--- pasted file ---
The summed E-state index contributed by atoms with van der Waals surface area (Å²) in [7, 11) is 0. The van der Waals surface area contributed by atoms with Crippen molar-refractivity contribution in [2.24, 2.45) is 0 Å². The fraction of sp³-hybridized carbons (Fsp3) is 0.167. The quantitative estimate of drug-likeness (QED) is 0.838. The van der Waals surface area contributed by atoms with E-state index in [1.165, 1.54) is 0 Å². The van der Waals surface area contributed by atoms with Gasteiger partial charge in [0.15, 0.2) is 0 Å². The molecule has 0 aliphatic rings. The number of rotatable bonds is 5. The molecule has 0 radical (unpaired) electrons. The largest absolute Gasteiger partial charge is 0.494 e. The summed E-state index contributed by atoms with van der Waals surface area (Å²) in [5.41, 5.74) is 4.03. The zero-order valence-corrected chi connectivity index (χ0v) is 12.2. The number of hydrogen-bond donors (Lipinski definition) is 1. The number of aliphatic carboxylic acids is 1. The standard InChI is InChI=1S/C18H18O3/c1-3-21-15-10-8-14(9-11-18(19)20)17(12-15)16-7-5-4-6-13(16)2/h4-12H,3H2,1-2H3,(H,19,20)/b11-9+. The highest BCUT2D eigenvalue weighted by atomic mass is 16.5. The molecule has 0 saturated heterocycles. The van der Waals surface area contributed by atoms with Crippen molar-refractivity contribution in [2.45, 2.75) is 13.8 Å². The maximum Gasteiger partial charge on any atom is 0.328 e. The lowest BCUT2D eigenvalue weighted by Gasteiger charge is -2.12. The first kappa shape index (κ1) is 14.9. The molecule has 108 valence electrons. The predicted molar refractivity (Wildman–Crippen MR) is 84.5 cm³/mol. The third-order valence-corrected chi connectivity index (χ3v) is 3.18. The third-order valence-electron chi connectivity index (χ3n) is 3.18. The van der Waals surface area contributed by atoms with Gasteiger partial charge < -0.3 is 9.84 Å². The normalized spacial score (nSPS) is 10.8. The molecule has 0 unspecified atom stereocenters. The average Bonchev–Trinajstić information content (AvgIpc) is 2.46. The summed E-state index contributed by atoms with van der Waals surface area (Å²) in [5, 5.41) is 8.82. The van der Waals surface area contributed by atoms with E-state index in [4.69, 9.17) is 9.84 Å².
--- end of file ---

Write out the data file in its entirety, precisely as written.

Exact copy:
The summed E-state index contributed by atoms with van der Waals surface area (Å²) in [7, 11) is 0. The van der Waals surface area contributed by atoms with Crippen molar-refractivity contribution in [2.24, 2.45) is 0 Å². The fraction of sp³-hybridized carbons (Fsp3) is 0.167. The quantitative estimate of drug-likeness (QED) is 0.838. The van der Waals surface area contributed by atoms with E-state index in [1.165, 1.54) is 0 Å². The van der Waals surface area contributed by atoms with Gasteiger partial charge in [0.15, 0.2) is 0 Å². The molecule has 0 aliphatic rings. The number of rotatable bonds is 5. The molecule has 0 radical (unpaired) electrons. The largest absolute Gasteiger partial charge is 0.494 e. The summed E-state index contributed by atoms with van der Waals surface area (Å²) in [5.41, 5.74) is 4.03. The zero-order valence-corrected chi connectivity index (χ0v) is 12.2. The number of hydrogen-bond donors (Lipinski definition) is 1. The number of aliphatic carboxylic acids is 1. The standard InChI is InChI=1S/C18H18O3/c1-3-21-15-10-8-14(9-11-18(19)20)17(12-15)16-7-5-4-6-13(16)2/h4-12H,3H2,1-2H3,(H,19,20)/b11-9+. The highest BCUT2D eigenvalue weighted by atomic mass is 16.5. The molecule has 0 saturated heterocycles. The van der Waals surface area contributed by atoms with Crippen molar-refractivity contribution in [2.45, 2.75) is 13.8 Å². The maximum Gasteiger partial charge on any atom is 0.328 e. The lowest BCUT2D eigenvalue weighted by Gasteiger charge is -2.12. The first kappa shape index (κ1) is 14.9. The molecule has 108 valence electrons. The predicted molar refractivity (Wildman–Crippen MR) is 84.5 cm³/mol. The third-order valence-corrected chi connectivity index (χ3v) is 3.18. The third-order valence-electron chi connectivity index (χ3n) is 3.18. The van der Waals surface area contributed by atoms with Gasteiger partial charge < -0.3 is 9.84 Å². The normalized spacial score (nSPS) is 10.8. The molecule has 0 unspecified atom stereocenters. The average Bonchev–Trinajstić information content (AvgIpc) is 2.46. The summed E-state index contributed by atoms with van der Waals surface area (Å²) in [5, 5.41) is 8.82. The van der Waals surface area contributed by atoms with E-state index in [4.69, 9.17) is 9.84 Å².